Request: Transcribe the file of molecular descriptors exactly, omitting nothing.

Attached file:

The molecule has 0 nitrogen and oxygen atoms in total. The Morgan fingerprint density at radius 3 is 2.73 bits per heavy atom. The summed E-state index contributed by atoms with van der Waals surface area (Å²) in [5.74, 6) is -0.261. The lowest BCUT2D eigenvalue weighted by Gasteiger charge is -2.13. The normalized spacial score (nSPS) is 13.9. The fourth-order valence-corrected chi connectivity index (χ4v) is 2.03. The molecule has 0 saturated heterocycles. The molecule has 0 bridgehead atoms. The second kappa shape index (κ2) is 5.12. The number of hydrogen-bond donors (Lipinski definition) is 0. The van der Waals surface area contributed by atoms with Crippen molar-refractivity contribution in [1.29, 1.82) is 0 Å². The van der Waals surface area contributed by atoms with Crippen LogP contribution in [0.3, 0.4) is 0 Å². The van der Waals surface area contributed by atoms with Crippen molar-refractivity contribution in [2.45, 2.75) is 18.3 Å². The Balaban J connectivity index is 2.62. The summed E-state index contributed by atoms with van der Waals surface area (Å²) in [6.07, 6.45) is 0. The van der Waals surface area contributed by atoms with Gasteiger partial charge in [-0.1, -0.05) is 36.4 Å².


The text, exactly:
The molecule has 0 nitrogen and oxygen atoms in total. The Morgan fingerprint density at radius 3 is 2.73 bits per heavy atom. The summed E-state index contributed by atoms with van der Waals surface area (Å²) in [5.74, 6) is -0.261. The lowest BCUT2D eigenvalue weighted by Gasteiger charge is -2.13. The normalized spacial score (nSPS) is 13.9. The fourth-order valence-corrected chi connectivity index (χ4v) is 2.03. The molecule has 0 saturated heterocycles. The molecule has 0 bridgehead atoms. The second kappa shape index (κ2) is 5.12. The number of hydrogen-bond donors (Lipinski definition) is 0. The van der Waals surface area contributed by atoms with Crippen molar-refractivity contribution in [1.29, 1.82) is 0 Å². The van der Waals surface area contributed by atoms with Crippen LogP contribution in [0.3, 0.4) is 0 Å². The van der Waals surface area contributed by atoms with Crippen molar-refractivity contribution in [2.45, 2.75) is 18.3 Å². The Balaban J connectivity index is 2.62. The summed E-state index contributed by atoms with van der Waals surface area (Å²) in [6.07, 6.45) is 0. The van der Waals surface area contributed by atoms with Gasteiger partial charge in [-0.1, -0.05) is 36.4 Å².